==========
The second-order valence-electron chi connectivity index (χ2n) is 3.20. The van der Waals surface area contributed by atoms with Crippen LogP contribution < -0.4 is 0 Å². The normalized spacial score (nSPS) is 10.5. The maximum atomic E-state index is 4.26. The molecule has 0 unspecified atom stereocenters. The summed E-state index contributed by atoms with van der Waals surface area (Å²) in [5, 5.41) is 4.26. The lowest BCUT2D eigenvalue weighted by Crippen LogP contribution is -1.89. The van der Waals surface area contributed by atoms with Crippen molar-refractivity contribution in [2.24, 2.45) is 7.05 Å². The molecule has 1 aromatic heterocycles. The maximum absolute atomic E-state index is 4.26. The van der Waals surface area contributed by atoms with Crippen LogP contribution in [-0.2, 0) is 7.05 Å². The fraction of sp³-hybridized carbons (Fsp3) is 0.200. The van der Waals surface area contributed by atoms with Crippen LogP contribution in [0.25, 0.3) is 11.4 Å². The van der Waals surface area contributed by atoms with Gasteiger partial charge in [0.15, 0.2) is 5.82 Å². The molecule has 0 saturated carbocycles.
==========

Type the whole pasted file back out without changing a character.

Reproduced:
The second-order valence-electron chi connectivity index (χ2n) is 3.20. The van der Waals surface area contributed by atoms with Crippen LogP contribution < -0.4 is 0 Å². The normalized spacial score (nSPS) is 10.5. The maximum atomic E-state index is 4.26. The molecule has 0 unspecified atom stereocenters. The summed E-state index contributed by atoms with van der Waals surface area (Å²) in [5, 5.41) is 4.26. The lowest BCUT2D eigenvalue weighted by Crippen LogP contribution is -1.89. The van der Waals surface area contributed by atoms with Crippen molar-refractivity contribution in [2.24, 2.45) is 7.05 Å². The molecule has 1 aromatic heterocycles. The maximum absolute atomic E-state index is 4.26. The van der Waals surface area contributed by atoms with Crippen LogP contribution in [-0.2, 0) is 7.05 Å². The fraction of sp³-hybridized carbons (Fsp3) is 0.200. The van der Waals surface area contributed by atoms with Crippen LogP contribution in [0.25, 0.3) is 11.4 Å². The van der Waals surface area contributed by atoms with Gasteiger partial charge in [0.15, 0.2) is 5.82 Å². The molecule has 0 saturated carbocycles.